Hitting the trail in a shiny new pair of hiking boots is akin to driving a new car off the lot: The rush of adrenaline, the boost of confidence, the fractional increase in speed that can only convey Yeah, I look pretty good right now.

Vasque’s new Skywalk GTX backpacking boots basically look like Corvettes coming out of the box: They’re aesthetically clean cut, pleasingly slim but weighted fairly heavily (2 lbs 13 oz.), so they rest satisfyingly in the hand. Vasque aimed to revive the design of the original boot from the 1980s while modernizing the technology to compete with the best boots on the market today. The result is a gorgeous shoe with all the specs to make the most backcountry-bound packers green with envy.

Skywalk GTX

This is a sturdy boot; I was pretty accustomed to my ol’ faithful Keens, which have worn in to basically slipper-quality over time. Subsequently, the first time slipping them on sent a little nervous thrill through my mind. The body is stiff leather (tanned in the U.S., according to Vasque) with a polyurethane midsole and Vasque’s Pyrenees rubber outsole. It’s highly stable, but takes a lot of breaking-in. My first time out with the Skywalks was a simple 5-mile roundtrip hike up the sloping switchbacks of Icicle Ridge outside Leavenworth. I was nearly blistering by the summit, but I could already feel the gradual softening off the heels.

Skywalk GTX Review
Photo by Carley Schmidt

I have notoriously weak ankles which, in addition to squandering my childhood dream of being a figure skater, makes rocky ascents a treacherous undertaking. Luckily, the Skywalks more than compensate for my biological disadvantage; they’re fully supportive throughout the ankle, making rock scrambles significantly less dangerous.

The summit of Icicle Ridge was blanketed in about three feet of snow. The Skywalks have a sturdy tread, and combined with the waterproof Gore-Tex lining, traversing banks didn’t create much of an issue. They braved mud and creeks without slippage.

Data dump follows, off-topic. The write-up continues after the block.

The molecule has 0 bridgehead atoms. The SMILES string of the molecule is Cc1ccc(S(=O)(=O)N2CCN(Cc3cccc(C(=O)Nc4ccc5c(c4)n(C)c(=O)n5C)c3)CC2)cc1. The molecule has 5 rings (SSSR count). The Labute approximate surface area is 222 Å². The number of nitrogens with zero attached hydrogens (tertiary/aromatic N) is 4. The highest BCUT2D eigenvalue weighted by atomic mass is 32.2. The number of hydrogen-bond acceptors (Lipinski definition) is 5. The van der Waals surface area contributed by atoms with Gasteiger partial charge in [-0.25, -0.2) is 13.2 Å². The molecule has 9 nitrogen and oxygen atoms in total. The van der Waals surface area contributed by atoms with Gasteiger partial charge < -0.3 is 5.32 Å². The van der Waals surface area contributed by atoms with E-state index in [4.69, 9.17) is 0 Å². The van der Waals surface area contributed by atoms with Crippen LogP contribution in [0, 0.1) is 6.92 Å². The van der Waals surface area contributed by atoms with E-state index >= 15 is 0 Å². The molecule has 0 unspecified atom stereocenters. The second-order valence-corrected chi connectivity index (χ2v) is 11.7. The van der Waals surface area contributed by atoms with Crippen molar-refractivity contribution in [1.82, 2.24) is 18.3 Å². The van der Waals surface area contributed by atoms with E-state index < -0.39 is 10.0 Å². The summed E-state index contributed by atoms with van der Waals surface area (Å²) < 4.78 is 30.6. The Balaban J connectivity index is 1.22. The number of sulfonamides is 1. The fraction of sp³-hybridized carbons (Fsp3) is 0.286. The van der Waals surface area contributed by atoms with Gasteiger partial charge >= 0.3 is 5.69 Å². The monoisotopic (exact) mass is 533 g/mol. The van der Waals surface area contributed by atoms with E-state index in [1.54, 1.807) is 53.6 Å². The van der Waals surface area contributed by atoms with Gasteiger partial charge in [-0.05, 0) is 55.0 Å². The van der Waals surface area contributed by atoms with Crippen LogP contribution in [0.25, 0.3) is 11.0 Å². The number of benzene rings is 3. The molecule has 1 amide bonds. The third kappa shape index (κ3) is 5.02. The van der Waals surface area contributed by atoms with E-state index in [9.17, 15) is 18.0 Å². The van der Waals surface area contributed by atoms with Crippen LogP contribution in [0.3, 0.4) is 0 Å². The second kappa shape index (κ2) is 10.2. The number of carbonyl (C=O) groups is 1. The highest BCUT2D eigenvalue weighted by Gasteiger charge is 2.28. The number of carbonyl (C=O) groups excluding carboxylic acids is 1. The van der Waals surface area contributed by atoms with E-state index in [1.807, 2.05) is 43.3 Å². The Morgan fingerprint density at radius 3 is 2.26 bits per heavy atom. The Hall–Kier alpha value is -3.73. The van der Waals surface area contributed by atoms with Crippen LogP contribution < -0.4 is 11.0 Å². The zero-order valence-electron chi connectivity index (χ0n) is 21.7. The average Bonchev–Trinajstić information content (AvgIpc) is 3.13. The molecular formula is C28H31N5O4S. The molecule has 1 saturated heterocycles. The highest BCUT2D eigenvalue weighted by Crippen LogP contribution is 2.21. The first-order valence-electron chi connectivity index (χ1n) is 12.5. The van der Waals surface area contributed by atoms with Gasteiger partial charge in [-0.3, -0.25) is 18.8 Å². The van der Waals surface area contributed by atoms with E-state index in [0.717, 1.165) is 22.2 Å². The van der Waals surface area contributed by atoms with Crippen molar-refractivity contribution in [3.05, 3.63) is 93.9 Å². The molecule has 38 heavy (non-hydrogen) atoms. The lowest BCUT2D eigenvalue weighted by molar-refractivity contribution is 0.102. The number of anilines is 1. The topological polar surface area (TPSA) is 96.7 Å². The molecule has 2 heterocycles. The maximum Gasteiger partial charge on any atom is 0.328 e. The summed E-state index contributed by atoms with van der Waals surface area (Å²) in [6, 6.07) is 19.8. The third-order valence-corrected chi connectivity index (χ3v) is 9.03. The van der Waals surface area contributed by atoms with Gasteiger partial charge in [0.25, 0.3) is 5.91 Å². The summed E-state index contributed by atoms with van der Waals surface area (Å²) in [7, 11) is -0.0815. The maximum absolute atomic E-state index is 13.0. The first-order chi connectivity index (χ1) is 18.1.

Skywalk GTX
Photo by Carley Schmidt

The only issue that arose when it time to descend. Downhill tends to wreak the most havoc on my legs; I step fairly heavily, which puts pressure on my toes and knees. I’ve lost many toenails due to this bad habit. The Skywalks have a fairly narrow toe, and while I loved the aesthetic value of this feature, it did create an issue when marching back down the switchbacks. I had sore feet by the time we reached the trailhead again, and was starting to lose feeling in a few toes. This may just be something that has to be worn in over time, and even now it’s not unbearable, but it does play into my planning process.

Skywalk GTX
Photo by Carley Schmidt

Vasque’s Skywalk GTX is overall a great boot. It’s durable, stylish and undoubtedly long-lasting. For those seeking a classic look and a trustworthy design, the Skywalk is a solid choice. For a student like myself, $200 is a substantial investment, but like a new car, I plan on racking up some hard miles.

Skywalk GTX
Photo by Carley Schmidt. Sandwich by Grace Lindsey.


  • Leather tanned in the US
  • GORE-TEX® with Extended Comfort Technology
  • Comfortable yet stable
  • Polyurethane midsole
  • Weight: 2 lbs 13 oz.
  • Available now
  • Price: $200

Vasque Skywalk GTX











  • Stury
  • Supportive
  • Stylish
  • 100% Waterproof


  • Narrow toe
  • Stiff, difficult to break-in

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